"I have a secret confession to make before we move in together."

Step 2: Introduce dilemma.
"Sometimes, late at night, I will recite passages from The Bell Jar in my sleep."

Step 3: Carefully approach upper threshold of weirdness.
"Depending on the moon phase, I may quote selections from Ariel instead, which always seems to be a hit at sleepovers."

Step 4: Conclude message with a thinly-veiled warning.
"I figured you should know, in case you ever hear me muttering something about shoes and Nazis and horseback riding into the cauldron of morning, etc."

Step 5: Wait for response.
(Step 5A: Cling to dear hope that Roommate does not read blog.)

Let me know if I should patent this method. Also, will you please buy extra bedding and laundry hampers for me while I wait for the results?

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Aug. 4th, 2008 | 10:17 pm

One of the funny perks of keeping a blog is the emergence of unexpected and probably hallucinatory patterns in the trail mix of assorted happenings conveniently packaged as Life. For instance, either I am woozy from heat stroke as I type this or my daily existence is in fact defined by a unifying theme that happens to be Mexico. To continue our delicious metaphor, I have spilled a package of trail mix and found that all the red m&m's, green pistachios, and white yogurt-coated raisins clustered into three vertical stripes on the floor. Evidence?

1. In my refrigerator, there are tortillas and a jar of pineapple salsa, both of which appear in Mexican cuisine more often than in my refrigerator.
2. A bag of avocados magically appeared in the kitchen, and with the aid of a fork, I concocted a substance known as guacamole without conscious effort.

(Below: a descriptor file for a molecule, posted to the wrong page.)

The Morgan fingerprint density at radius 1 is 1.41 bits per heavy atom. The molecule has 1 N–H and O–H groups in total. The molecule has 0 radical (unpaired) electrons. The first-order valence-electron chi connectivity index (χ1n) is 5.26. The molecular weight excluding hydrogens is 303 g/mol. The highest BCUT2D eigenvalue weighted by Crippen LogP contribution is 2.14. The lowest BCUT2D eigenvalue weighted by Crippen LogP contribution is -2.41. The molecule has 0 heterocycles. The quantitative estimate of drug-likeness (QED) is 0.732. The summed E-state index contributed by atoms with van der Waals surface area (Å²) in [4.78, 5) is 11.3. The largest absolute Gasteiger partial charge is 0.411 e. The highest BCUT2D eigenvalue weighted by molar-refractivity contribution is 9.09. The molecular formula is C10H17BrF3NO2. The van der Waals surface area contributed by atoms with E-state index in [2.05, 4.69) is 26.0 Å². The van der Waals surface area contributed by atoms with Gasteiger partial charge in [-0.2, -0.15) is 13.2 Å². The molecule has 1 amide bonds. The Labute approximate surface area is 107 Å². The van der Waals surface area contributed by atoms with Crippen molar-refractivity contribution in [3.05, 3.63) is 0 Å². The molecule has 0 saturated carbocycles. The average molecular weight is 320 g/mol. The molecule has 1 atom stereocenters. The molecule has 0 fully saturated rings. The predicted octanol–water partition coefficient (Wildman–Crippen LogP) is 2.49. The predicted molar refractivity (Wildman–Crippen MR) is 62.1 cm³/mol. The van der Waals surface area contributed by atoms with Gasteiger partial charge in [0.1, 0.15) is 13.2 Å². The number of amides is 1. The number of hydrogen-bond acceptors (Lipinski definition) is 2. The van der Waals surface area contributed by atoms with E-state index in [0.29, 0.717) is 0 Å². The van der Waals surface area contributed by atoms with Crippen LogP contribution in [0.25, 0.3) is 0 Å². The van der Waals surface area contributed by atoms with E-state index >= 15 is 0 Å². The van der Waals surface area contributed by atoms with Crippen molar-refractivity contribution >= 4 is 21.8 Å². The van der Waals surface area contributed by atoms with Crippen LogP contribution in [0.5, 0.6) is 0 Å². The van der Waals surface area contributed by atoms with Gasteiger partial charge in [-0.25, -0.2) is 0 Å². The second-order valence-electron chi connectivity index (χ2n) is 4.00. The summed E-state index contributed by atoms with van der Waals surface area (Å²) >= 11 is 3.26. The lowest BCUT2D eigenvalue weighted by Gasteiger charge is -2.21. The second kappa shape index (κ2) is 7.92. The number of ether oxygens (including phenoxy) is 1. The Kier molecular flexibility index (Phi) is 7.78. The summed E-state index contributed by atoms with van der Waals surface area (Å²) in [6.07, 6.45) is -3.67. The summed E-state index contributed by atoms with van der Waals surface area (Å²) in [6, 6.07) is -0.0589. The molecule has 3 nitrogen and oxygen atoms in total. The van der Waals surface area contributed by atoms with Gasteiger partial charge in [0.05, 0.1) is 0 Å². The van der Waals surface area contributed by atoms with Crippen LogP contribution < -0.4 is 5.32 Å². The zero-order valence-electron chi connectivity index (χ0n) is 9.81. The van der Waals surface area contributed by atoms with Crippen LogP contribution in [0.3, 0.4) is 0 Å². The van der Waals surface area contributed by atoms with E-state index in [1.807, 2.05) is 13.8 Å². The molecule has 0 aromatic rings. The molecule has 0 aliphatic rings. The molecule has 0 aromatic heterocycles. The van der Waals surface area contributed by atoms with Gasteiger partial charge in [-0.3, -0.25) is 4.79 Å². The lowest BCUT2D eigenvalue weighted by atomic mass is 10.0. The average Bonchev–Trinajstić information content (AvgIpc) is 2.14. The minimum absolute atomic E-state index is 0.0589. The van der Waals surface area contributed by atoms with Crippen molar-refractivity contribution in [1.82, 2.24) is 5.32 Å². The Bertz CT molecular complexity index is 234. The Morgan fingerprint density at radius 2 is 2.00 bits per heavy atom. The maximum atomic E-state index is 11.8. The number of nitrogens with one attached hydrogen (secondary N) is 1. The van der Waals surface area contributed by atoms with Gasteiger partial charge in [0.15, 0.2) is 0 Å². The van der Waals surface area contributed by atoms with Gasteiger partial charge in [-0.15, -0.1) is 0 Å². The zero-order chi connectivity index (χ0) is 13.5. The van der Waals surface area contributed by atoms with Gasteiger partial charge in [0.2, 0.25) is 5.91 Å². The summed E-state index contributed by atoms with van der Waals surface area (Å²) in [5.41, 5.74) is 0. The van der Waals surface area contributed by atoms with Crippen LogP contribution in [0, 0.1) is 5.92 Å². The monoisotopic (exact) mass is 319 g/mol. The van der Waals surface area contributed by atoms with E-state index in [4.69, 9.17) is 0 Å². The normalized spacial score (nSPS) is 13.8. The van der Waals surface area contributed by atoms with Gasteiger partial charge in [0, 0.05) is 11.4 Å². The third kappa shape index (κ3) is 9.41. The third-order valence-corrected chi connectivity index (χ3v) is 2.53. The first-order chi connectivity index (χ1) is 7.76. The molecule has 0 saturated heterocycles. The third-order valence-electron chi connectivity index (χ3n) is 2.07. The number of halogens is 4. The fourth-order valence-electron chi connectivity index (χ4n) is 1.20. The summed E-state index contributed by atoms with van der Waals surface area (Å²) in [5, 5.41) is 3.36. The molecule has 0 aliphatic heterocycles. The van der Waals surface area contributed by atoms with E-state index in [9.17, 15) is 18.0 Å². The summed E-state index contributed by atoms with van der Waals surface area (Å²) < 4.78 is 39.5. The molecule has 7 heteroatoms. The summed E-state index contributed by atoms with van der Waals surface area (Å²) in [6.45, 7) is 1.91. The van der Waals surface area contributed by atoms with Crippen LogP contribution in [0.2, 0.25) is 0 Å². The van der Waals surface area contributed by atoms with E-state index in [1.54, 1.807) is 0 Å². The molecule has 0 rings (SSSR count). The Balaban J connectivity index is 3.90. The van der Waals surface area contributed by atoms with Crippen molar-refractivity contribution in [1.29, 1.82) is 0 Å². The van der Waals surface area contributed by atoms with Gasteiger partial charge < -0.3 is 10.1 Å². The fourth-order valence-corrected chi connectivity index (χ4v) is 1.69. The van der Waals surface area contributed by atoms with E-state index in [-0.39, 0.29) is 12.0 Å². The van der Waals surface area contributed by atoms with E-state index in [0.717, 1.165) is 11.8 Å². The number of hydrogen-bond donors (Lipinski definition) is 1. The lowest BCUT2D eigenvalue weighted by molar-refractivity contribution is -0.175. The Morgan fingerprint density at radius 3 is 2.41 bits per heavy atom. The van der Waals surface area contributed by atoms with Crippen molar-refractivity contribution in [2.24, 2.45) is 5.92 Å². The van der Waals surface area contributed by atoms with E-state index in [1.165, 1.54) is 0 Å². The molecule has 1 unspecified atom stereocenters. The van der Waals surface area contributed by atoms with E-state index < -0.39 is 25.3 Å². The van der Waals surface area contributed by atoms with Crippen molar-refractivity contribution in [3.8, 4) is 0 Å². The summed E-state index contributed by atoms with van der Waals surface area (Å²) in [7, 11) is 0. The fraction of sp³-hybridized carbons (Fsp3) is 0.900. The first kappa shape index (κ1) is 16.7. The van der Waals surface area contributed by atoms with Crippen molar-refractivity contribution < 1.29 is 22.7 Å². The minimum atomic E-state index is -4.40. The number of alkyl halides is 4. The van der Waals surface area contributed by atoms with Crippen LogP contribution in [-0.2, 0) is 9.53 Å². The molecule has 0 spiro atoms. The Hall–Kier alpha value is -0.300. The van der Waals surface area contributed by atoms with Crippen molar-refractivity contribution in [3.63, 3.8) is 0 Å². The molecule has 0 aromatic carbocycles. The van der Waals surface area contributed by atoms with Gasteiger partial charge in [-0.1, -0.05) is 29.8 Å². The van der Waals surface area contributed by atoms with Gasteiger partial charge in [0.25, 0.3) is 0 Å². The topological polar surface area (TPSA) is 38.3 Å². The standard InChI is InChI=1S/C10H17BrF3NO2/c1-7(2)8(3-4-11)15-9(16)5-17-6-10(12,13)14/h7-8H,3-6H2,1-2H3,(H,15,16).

3. The previous situation appears "magical" yet is simultaneously real. Mexican literature is known for magical realism.
4. It's hot outside. It's hot in Mexico.
5. Lately, I've been taking a lot of naps, which are known as siestas in Mexico. Uncanny!
6. I've been listening to The Mars Volta in the time between naps. Half of The Mars Volta's lyrics are in Spanish, and most English-speakers would agree that this half is considerably easier to comprehend than the half that is in English*. As a result, my brain is tricked into believing that it is processing Mexican lyrics with an the occasional dash of Dadaism**.
7. Mexico is often described as "South of the Border". Missouri is also South of the Border (of Iowa).


*English words that I have encountered in the bloviating course of a Mars Volta album: lancet, fontanel, catafalque.
**Time signatures that I have encountered in the same album and personally counted out: 10/8, 29/16.

I was in a listless mood earlier tonight, but the content above has rendered this statement invalid. Zing!

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Miniature update

Jul. 24th, 2008 | 10:08 am

Just for the record, I was planning to top off the OC series with a season finale of previously-unreleased photos and anecdotes. Unfortunately, life does not follow the record.